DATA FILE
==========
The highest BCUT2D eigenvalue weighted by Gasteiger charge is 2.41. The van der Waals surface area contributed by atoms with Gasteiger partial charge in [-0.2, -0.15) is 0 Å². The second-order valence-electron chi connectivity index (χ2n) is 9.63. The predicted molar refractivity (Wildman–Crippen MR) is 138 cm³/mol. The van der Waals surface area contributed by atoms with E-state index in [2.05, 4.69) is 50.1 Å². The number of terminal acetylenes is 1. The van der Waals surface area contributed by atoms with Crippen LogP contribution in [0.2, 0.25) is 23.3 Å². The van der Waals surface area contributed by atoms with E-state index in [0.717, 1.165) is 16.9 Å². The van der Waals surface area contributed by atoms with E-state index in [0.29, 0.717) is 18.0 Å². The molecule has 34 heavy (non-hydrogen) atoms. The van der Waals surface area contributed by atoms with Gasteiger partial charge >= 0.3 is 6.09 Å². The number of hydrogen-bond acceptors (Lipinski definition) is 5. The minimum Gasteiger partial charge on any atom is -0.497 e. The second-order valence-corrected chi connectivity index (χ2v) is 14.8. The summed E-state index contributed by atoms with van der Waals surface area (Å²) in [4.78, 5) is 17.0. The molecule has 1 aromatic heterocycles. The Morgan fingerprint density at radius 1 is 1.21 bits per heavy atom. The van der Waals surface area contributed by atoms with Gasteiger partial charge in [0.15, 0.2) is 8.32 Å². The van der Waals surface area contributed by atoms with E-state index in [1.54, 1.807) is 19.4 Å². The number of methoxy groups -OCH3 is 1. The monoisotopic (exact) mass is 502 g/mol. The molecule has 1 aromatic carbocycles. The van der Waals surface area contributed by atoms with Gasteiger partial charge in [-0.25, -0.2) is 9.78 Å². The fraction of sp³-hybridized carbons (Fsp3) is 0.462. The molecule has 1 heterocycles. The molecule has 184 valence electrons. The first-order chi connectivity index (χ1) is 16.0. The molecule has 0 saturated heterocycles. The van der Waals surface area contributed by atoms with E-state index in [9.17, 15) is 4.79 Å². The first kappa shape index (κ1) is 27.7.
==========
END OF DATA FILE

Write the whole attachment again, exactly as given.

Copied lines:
The highest BCUT2D eigenvalue weighted by Gasteiger charge is 2.41. The van der Waals surface area contributed by atoms with Gasteiger partial charge in [-0.2, -0.15) is 0 Å². The second-order valence-electron chi connectivity index (χ2n) is 9.63. The predicted molar refractivity (Wildman–Crippen MR) is 138 cm³/mol. The van der Waals surface area contributed by atoms with E-state index in [2.05, 4.69) is 50.1 Å². The number of terminal acetylenes is 1. The van der Waals surface area contributed by atoms with Crippen LogP contribution in [0.2, 0.25) is 23.3 Å². The van der Waals surface area contributed by atoms with E-state index in [0.717, 1.165) is 16.9 Å². The van der Waals surface area contributed by atoms with E-state index in [0.29, 0.717) is 18.0 Å². The molecule has 34 heavy (non-hydrogen) atoms. The van der Waals surface area contributed by atoms with Gasteiger partial charge >= 0.3 is 6.09 Å². The number of hydrogen-bond acceptors (Lipinski definition) is 5. The minimum Gasteiger partial charge on any atom is -0.497 e. The second-order valence-corrected chi connectivity index (χ2v) is 14.8. The summed E-state index contributed by atoms with van der Waals surface area (Å²) in [4.78, 5) is 17.0. The molecule has 1 aromatic heterocycles. The Morgan fingerprint density at radius 1 is 1.21 bits per heavy atom. The van der Waals surface area contributed by atoms with Gasteiger partial charge in [0.15, 0.2) is 8.32 Å². The van der Waals surface area contributed by atoms with E-state index in [1.54, 1.807) is 19.4 Å². The number of methoxy groups -OCH3 is 1. The monoisotopic (exact) mass is 502 g/mol. The molecule has 1 aromatic carbocycles. The van der Waals surface area contributed by atoms with Gasteiger partial charge in [-0.25, -0.2) is 9.78 Å². The fraction of sp³-hybridized carbons (Fsp3) is 0.462. The molecule has 1 heterocycles. The molecule has 184 valence electrons. The first-order chi connectivity index (χ1) is 16.0. The molecule has 0 saturated heterocycles. The van der Waals surface area contributed by atoms with E-state index in [9.17, 15) is 4.79 Å². The first kappa shape index (κ1) is 27.7.